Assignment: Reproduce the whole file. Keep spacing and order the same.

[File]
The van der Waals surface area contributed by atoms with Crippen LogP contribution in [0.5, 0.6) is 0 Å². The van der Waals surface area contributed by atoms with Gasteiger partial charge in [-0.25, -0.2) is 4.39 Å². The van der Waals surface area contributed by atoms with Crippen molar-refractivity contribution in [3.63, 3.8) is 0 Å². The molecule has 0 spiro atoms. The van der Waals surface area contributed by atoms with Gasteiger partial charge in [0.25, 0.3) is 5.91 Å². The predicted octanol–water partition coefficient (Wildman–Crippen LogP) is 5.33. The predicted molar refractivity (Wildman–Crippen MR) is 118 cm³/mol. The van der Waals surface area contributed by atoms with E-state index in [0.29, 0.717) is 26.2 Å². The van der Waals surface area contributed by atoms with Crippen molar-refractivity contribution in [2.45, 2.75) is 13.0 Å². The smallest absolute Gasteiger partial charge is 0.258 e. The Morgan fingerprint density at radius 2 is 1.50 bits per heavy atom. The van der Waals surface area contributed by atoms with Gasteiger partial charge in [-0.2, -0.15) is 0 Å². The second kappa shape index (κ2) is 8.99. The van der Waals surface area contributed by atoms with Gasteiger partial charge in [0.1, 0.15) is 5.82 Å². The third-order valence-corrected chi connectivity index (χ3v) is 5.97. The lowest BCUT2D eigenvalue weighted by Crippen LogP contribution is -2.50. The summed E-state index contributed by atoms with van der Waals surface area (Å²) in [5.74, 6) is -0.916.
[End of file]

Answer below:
The van der Waals surface area contributed by atoms with Crippen LogP contribution in [0.5, 0.6) is 0 Å². The van der Waals surface area contributed by atoms with Gasteiger partial charge in [-0.25, -0.2) is 4.39 Å². The van der Waals surface area contributed by atoms with Crippen molar-refractivity contribution in [3.63, 3.8) is 0 Å². The molecule has 0 spiro atoms. The van der Waals surface area contributed by atoms with Gasteiger partial charge in [0.25, 0.3) is 5.91 Å². The predicted octanol–water partition coefficient (Wildman–Crippen LogP) is 5.33. The predicted molar refractivity (Wildman–Crippen MR) is 118 cm³/mol. The van der Waals surface area contributed by atoms with E-state index in [0.29, 0.717) is 26.2 Å². The van der Waals surface area contributed by atoms with Crippen molar-refractivity contribution in [2.45, 2.75) is 13.0 Å². The smallest absolute Gasteiger partial charge is 0.258 e. The Morgan fingerprint density at radius 2 is 1.50 bits per heavy atom. The van der Waals surface area contributed by atoms with Gasteiger partial charge in [-0.2, -0.15) is 0 Å². The second kappa shape index (κ2) is 8.99. The van der Waals surface area contributed by atoms with Gasteiger partial charge in [0.1, 0.15) is 5.82 Å². The third-order valence-corrected chi connectivity index (χ3v) is 5.97. The lowest BCUT2D eigenvalue weighted by Crippen LogP contribution is -2.50. The summed E-state index contributed by atoms with van der Waals surface area (Å²) in [5.74, 6) is -0.916.